Iraq Surge Narrative Challenged by Studies

Sunday, 13 June 2010 09:37 By John Agnew and Claudio Guler, t r u t h o u t | News Analysis | name.

Iraq Surge Narrative Challenged by Studies
US troops on patrol in Zaidon, Iraq. (Photo: mashleymorgan)

It's a matter of timing, and the numbers don't add up. The US surge in Iraq did not by itself bring about an end to the country's civil war in 2006-2007 as Washington and the received wisdom have maintained.

A temporary troop increase and the adoption of civilian-friendly counterinsurgency (COIN) tactics were largely too little too late. The primary factor responsible for the decline in violence in Iraq was the culmination of the sectarian cleansing of Sunnis - principally in Baghdad, formerly a thoroughly mixed ethnic city since the advent of the republic in 1958 and through Saddam Hussein's rule - by the newly empowered Shia majority in their drive to national pre-eminence.

The details of our argument are outlined in two reports available online: "Baghdad Night " (UCLA) and "Baghdad Divided"  (ISN). The former uses light emissions at night by neighborhood, before, during and after the surge to track the effects of the violence in the capital and to make its case. It was the predominantly Sunni areas that were overwhelmingly most likely to darken; the Sunnis were either killed or ejected and shut off the lights in the process. The latter report contains maps chronicling the sectarian cleansing of Baghdad and its consequent division. (Maps developed by Dr. Michael Izady for Columbia University's School of International and Public Affairs (SIPA) Gulf/2000 Project).

To begin, the sectarian cleansing of Sunnis peaked well before (December 2006-January 2007) the full onset of surge operations in mid June 2007 - as shown by data provided by the US Department of Defense, particularly the report issued by Gen. James Jones in September 2007, now President Barack Obama's national security adviser. Our light signatures and sectarian maps corroborate the effective partitioning of Baghdad by February-March 2007.

With much of the Sunni population left fleeing toward Anbar province, Syria and Jordan, and the remainder holed up in the last Sunni stronghold neighborhoods in western Baghdad and parts of Adhamiyya in eastern Baghdad, the impetus for the bloodletting waned. The Shia had won, hands down, and the fight was over.

US forces never had control over the contest. The extra boots served as a psychological boost to the American public and the Iraqi government. Their sole achievement on the ground was to seal off the newly segregated neighborhoods from one another, preventing the massacre of the remaining Sunnis in Baghdad, and finally, to nudge any still active Shia militia groups to back down.

The Sunni "awakening" component of the surge has also earned plaudits in decision-making and analytical circles for contributing to the cessation of hostilities. Surge backers claim that the Awakening Councils teamed up with US forces in their shared contempt for al-Qaeda in Iraq's (AQI) brutality, the outfit's burgeoning challenge to the traditional authority of the Sunni sheiks, AQI's role in igniting the civil war with the bombing of the al-Askaria shrine in the city of Samarra in February 2006 that the Sunnis knew they could not win, Sunni-AQI ideological rifts and the Sunni sheiks' search for a post-Saddam patron. This account, however, is incomplete.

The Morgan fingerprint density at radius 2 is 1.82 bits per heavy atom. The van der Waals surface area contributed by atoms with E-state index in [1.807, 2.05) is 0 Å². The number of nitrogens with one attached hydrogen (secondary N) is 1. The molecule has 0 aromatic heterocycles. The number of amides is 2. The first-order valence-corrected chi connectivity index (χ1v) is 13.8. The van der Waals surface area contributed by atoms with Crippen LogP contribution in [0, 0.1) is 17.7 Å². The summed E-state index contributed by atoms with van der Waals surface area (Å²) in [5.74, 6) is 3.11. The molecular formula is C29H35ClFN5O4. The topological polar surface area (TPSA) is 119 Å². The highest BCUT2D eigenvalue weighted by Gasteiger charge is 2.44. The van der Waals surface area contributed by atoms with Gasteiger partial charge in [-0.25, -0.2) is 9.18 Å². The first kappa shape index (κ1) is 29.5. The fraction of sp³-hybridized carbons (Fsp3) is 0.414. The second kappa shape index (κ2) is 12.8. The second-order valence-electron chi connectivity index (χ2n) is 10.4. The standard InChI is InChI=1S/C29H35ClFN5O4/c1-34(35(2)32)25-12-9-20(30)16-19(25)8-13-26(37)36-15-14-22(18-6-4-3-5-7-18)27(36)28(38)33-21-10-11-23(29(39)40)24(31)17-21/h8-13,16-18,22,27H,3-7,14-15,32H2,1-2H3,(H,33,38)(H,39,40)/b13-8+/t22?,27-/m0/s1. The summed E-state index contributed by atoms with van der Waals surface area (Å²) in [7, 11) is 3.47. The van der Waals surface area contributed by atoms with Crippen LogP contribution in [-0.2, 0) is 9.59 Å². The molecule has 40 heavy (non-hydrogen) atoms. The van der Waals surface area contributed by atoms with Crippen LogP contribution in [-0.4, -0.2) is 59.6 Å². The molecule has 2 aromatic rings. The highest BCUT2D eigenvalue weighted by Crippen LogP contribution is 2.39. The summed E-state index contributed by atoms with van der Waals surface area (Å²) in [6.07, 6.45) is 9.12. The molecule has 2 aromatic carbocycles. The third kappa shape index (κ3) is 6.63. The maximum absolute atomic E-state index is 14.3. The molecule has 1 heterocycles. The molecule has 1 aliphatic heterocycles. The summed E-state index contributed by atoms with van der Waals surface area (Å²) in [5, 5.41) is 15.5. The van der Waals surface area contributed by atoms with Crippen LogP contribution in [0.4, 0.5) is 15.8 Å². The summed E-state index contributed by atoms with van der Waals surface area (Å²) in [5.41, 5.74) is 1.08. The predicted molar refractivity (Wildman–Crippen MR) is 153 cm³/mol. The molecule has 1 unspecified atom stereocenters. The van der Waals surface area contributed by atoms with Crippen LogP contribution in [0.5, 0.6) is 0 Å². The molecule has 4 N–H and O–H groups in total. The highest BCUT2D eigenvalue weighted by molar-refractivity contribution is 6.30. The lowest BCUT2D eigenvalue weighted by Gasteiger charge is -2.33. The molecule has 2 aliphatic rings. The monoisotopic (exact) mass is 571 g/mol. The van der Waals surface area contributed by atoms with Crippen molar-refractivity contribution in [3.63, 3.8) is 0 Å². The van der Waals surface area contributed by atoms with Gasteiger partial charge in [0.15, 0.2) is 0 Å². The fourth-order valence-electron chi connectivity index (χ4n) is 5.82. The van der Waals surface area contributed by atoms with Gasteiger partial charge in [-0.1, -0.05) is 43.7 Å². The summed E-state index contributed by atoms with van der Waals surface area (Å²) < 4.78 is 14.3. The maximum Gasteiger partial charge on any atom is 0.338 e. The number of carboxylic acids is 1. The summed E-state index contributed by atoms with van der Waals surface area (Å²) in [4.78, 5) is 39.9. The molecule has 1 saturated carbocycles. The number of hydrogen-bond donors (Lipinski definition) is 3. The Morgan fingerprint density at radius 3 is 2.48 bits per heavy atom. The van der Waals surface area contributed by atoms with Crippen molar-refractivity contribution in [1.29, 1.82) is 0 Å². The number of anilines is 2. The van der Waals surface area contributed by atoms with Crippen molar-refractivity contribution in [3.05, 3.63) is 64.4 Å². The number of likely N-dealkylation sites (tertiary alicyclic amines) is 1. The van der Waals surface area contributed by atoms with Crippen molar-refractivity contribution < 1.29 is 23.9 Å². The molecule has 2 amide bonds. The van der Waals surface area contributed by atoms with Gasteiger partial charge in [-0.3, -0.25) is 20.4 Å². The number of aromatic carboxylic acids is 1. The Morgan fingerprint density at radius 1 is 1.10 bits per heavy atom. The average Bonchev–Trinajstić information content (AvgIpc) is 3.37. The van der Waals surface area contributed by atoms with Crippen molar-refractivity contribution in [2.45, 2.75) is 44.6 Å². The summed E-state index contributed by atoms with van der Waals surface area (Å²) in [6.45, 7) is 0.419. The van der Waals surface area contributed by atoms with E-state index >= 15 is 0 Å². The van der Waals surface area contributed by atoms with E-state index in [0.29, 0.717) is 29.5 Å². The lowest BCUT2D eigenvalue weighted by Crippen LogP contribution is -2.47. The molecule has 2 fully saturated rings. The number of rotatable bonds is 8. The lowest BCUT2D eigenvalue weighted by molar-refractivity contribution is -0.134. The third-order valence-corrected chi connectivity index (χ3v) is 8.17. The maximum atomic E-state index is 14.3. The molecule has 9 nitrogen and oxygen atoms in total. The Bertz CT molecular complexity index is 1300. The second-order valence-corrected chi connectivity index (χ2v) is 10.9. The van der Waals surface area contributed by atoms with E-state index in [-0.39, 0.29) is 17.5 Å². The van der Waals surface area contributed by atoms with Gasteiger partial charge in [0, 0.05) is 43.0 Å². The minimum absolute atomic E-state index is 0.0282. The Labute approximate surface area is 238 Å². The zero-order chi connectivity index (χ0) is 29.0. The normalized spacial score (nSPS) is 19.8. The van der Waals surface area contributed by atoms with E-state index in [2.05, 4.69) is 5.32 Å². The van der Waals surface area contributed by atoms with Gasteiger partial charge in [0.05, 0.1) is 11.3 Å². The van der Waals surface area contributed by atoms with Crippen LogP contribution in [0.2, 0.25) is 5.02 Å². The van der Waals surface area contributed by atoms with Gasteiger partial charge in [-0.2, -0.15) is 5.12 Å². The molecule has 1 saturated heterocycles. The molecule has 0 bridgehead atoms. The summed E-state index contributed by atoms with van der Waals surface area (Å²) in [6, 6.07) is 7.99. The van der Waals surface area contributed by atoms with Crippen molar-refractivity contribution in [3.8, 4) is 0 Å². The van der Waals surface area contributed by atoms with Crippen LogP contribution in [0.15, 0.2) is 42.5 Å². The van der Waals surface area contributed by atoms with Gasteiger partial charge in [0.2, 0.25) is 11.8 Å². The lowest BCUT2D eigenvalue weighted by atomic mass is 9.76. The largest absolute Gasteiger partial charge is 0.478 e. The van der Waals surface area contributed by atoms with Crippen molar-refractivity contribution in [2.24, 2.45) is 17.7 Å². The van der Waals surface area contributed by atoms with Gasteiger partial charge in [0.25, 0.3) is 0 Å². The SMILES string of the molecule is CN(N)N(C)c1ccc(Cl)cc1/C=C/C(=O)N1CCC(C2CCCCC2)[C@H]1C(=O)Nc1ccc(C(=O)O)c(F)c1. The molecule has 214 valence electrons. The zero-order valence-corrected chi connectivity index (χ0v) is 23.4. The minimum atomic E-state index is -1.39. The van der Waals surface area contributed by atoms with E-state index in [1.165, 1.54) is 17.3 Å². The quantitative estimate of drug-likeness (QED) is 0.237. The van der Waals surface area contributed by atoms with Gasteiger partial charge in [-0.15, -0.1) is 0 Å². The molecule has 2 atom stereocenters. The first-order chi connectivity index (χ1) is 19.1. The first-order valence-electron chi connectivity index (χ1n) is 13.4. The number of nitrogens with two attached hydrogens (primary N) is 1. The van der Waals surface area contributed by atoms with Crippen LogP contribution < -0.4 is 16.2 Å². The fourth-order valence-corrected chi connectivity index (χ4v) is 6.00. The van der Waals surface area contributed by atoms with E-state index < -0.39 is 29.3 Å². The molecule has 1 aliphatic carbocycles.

There would have been an internal political price to pay by the Sunni sheiks for cooperating with the invading forces that had just toppled their ruling establishment; a cost likely much higher than tolerating the presence of AQI on their territory, a largely Sunni organization. Moreover, once on the US side, their fate would, in so many words, be in Washington's hands.

Rather, the Awakening Councils awoke and turned against AQI for an added and largely unreported reason: By the autumn of 2006, the Sunnis were looking down an exceedingly dark tunnel. They "awakened" to the prospect of total subjugation, if not annihilation, at the hands of the Shia.

When then-president George W. Bush announced the surge on 10 January 2007, he sent the Sunnis a signal: Get on board now and we'll guarantee your security and a modicum of political participation ... at least until we leave. Otherwise, continue fighting and risk extermination. They made the rational choice.

A charitable interpretation would have it that Washington's narrative overlooks the near wholesale sectarian cleansing of Baghdad that it indirectly triggered.

Iraq is now largely stable, at least as regards the Shia-Sunni conflict in Baghdad. The Shia are at the helm and the remaining Sunnis, a shadow of their former self, will likely acquiesce to majority rule, especially once the US leaves and the petrodollars start rolling in.

The US surge in Iraq did not play out as advertised. Rather, it fit into a series of converging and violent dynamics on the ground, coinciding expediently with a shift in the balance of power. That is what the empirical evidence shows.

Claudio Guler

John Agnew is a professor of geography at UCLA. Claudio Guler is a senior correspondent for ISN Security Watch.

John Agnew

John Agnew is a professor of geography at UCLA. Claudio Guler is a senior correspondent for ISN Security Watch.

Last modified on Sunday, 13 June 2010 10:04